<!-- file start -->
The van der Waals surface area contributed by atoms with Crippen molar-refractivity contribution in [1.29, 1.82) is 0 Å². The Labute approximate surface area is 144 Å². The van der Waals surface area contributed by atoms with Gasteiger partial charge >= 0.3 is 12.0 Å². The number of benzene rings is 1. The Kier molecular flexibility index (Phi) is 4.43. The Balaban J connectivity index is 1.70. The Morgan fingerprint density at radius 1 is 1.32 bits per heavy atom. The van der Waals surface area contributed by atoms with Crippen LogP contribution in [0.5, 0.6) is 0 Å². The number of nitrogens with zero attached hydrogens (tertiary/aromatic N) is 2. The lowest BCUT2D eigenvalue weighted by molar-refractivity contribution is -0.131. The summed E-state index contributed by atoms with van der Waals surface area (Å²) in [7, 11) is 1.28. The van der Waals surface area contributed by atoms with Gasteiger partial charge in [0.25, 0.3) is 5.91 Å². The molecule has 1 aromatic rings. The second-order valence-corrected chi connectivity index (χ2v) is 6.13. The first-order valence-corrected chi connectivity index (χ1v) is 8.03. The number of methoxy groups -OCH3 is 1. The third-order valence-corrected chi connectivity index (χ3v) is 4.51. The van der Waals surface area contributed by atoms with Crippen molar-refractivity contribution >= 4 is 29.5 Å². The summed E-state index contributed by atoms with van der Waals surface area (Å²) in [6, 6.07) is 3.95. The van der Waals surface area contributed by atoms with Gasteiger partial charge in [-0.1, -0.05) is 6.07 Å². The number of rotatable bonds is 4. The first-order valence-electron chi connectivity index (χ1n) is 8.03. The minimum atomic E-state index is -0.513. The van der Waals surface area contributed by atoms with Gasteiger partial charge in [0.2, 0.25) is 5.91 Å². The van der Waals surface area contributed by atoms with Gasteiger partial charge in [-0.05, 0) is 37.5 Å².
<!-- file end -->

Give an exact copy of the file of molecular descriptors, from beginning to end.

The van der Waals surface area contributed by atoms with Crippen molar-refractivity contribution in [1.29, 1.82) is 0 Å². The Labute approximate surface area is 144 Å². The van der Waals surface area contributed by atoms with Gasteiger partial charge >= 0.3 is 12.0 Å². The number of benzene rings is 1. The Kier molecular flexibility index (Phi) is 4.43. The Balaban J connectivity index is 1.70. The Morgan fingerprint density at radius 1 is 1.32 bits per heavy atom. The van der Waals surface area contributed by atoms with Crippen LogP contribution in [0.5, 0.6) is 0 Å². The number of nitrogens with zero attached hydrogens (tertiary/aromatic N) is 2. The lowest BCUT2D eigenvalue weighted by molar-refractivity contribution is -0.131. The summed E-state index contributed by atoms with van der Waals surface area (Å²) in [7, 11) is 1.28. The van der Waals surface area contributed by atoms with Gasteiger partial charge in [0.25, 0.3) is 5.91 Å². The molecule has 1 aromatic rings. The second-order valence-corrected chi connectivity index (χ2v) is 6.13. The first-order valence-corrected chi connectivity index (χ1v) is 8.03. The number of methoxy groups -OCH3 is 1. The third-order valence-corrected chi connectivity index (χ3v) is 4.51. The van der Waals surface area contributed by atoms with Crippen molar-refractivity contribution >= 4 is 29.5 Å². The summed E-state index contributed by atoms with van der Waals surface area (Å²) in [6, 6.07) is 3.95. The van der Waals surface area contributed by atoms with Gasteiger partial charge in [-0.1, -0.05) is 6.07 Å². The number of rotatable bonds is 4. The first-order valence-electron chi connectivity index (χ1n) is 8.03. The minimum atomic E-state index is -0.513. The van der Waals surface area contributed by atoms with Gasteiger partial charge in [0.2, 0.25) is 5.91 Å². The van der Waals surface area contributed by atoms with Gasteiger partial charge in [-0.05, 0) is 37.5 Å².